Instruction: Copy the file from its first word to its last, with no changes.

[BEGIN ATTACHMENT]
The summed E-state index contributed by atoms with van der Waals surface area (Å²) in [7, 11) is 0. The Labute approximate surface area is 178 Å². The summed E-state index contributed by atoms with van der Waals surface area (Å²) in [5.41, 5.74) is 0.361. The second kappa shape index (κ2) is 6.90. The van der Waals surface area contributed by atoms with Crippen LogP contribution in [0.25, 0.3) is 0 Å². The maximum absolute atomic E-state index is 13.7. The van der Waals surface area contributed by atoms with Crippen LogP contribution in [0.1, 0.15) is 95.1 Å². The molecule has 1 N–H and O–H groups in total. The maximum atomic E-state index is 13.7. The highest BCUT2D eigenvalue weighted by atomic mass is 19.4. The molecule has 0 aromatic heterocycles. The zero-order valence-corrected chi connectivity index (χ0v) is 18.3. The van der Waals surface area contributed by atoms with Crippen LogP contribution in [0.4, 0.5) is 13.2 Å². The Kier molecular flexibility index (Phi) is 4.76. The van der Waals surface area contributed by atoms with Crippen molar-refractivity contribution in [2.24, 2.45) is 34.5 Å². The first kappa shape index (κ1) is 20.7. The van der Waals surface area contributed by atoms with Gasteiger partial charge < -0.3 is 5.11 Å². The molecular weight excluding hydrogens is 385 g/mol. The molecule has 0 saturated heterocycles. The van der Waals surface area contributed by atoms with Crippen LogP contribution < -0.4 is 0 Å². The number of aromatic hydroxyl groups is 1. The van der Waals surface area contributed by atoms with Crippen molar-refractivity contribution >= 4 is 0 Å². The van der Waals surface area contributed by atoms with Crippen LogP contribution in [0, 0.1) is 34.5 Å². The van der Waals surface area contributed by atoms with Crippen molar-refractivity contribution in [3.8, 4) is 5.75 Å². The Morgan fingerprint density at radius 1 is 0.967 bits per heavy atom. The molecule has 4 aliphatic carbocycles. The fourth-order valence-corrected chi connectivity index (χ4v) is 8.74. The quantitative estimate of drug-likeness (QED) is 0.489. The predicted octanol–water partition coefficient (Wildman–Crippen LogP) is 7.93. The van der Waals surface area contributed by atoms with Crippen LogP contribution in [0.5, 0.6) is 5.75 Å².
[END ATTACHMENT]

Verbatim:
The summed E-state index contributed by atoms with van der Waals surface area (Å²) in [7, 11) is 0. The Labute approximate surface area is 178 Å². The summed E-state index contributed by atoms with van der Waals surface area (Å²) in [5.41, 5.74) is 0.361. The second kappa shape index (κ2) is 6.90. The van der Waals surface area contributed by atoms with Crippen LogP contribution in [0.25, 0.3) is 0 Å². The maximum absolute atomic E-state index is 13.7. The van der Waals surface area contributed by atoms with Crippen LogP contribution in [0.1, 0.15) is 95.1 Å². The molecule has 1 N–H and O–H groups in total. The maximum atomic E-state index is 13.7. The highest BCUT2D eigenvalue weighted by atomic mass is 19.4. The molecule has 0 aromatic heterocycles. The zero-order valence-corrected chi connectivity index (χ0v) is 18.3. The van der Waals surface area contributed by atoms with Crippen LogP contribution in [0.4, 0.5) is 13.2 Å². The Kier molecular flexibility index (Phi) is 4.76. The van der Waals surface area contributed by atoms with Crippen molar-refractivity contribution in [2.24, 2.45) is 34.5 Å². The first kappa shape index (κ1) is 20.7. The van der Waals surface area contributed by atoms with Gasteiger partial charge < -0.3 is 5.11 Å². The molecular weight excluding hydrogens is 385 g/mol. The molecule has 0 saturated heterocycles. The van der Waals surface area contributed by atoms with Crippen LogP contribution < -0.4 is 0 Å². The number of aromatic hydroxyl groups is 1. The van der Waals surface area contributed by atoms with Crippen molar-refractivity contribution >= 4 is 0 Å². The van der Waals surface area contributed by atoms with Crippen LogP contribution in [0, 0.1) is 34.5 Å². The van der Waals surface area contributed by atoms with Crippen molar-refractivity contribution in [3.8, 4) is 5.75 Å². The Morgan fingerprint density at radius 1 is 0.967 bits per heavy atom. The molecule has 4 aliphatic carbocycles. The fourth-order valence-corrected chi connectivity index (χ4v) is 8.74. The quantitative estimate of drug-likeness (QED) is 0.489. The predicted octanol–water partition coefficient (Wildman–Crippen LogP) is 7.93. The van der Waals surface area contributed by atoms with Crippen LogP contribution in [0.5, 0.6) is 5.75 Å².